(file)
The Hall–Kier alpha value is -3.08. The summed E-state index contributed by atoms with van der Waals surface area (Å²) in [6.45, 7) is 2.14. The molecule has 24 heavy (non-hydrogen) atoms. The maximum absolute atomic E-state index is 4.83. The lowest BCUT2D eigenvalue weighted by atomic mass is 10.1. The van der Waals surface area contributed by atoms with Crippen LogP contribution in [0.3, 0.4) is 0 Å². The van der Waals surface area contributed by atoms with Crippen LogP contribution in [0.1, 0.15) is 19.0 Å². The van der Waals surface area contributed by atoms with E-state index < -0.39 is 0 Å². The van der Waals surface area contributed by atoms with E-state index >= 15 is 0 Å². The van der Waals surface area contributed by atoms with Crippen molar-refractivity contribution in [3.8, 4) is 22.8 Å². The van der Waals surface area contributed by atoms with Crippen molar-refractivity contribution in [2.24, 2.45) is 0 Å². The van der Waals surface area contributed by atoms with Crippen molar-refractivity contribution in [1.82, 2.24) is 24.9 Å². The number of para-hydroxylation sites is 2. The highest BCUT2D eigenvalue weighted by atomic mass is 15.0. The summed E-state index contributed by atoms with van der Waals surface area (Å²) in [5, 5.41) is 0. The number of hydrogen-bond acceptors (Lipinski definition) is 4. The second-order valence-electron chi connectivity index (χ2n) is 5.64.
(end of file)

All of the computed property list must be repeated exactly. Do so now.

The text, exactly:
The Hall–Kier alpha value is -3.08. The summed E-state index contributed by atoms with van der Waals surface area (Å²) in [6.45, 7) is 2.14. The molecule has 24 heavy (non-hydrogen) atoms. The maximum absolute atomic E-state index is 4.83. The lowest BCUT2D eigenvalue weighted by atomic mass is 10.1. The van der Waals surface area contributed by atoms with Crippen LogP contribution in [0.3, 0.4) is 0 Å². The van der Waals surface area contributed by atoms with Crippen LogP contribution in [0.1, 0.15) is 19.0 Å². The van der Waals surface area contributed by atoms with E-state index < -0.39 is 0 Å². The van der Waals surface area contributed by atoms with E-state index >= 15 is 0 Å². The van der Waals surface area contributed by atoms with Crippen molar-refractivity contribution in [3.8, 4) is 22.8 Å². The van der Waals surface area contributed by atoms with Crippen molar-refractivity contribution in [2.24, 2.45) is 0 Å². The van der Waals surface area contributed by atoms with Crippen molar-refractivity contribution in [1.82, 2.24) is 24.9 Å². The number of para-hydroxylation sites is 2. The highest BCUT2D eigenvalue weighted by atomic mass is 15.0. The summed E-state index contributed by atoms with van der Waals surface area (Å²) in [5, 5.41) is 0. The number of hydrogen-bond acceptors (Lipinski definition) is 4. The second-order valence-electron chi connectivity index (χ2n) is 5.64.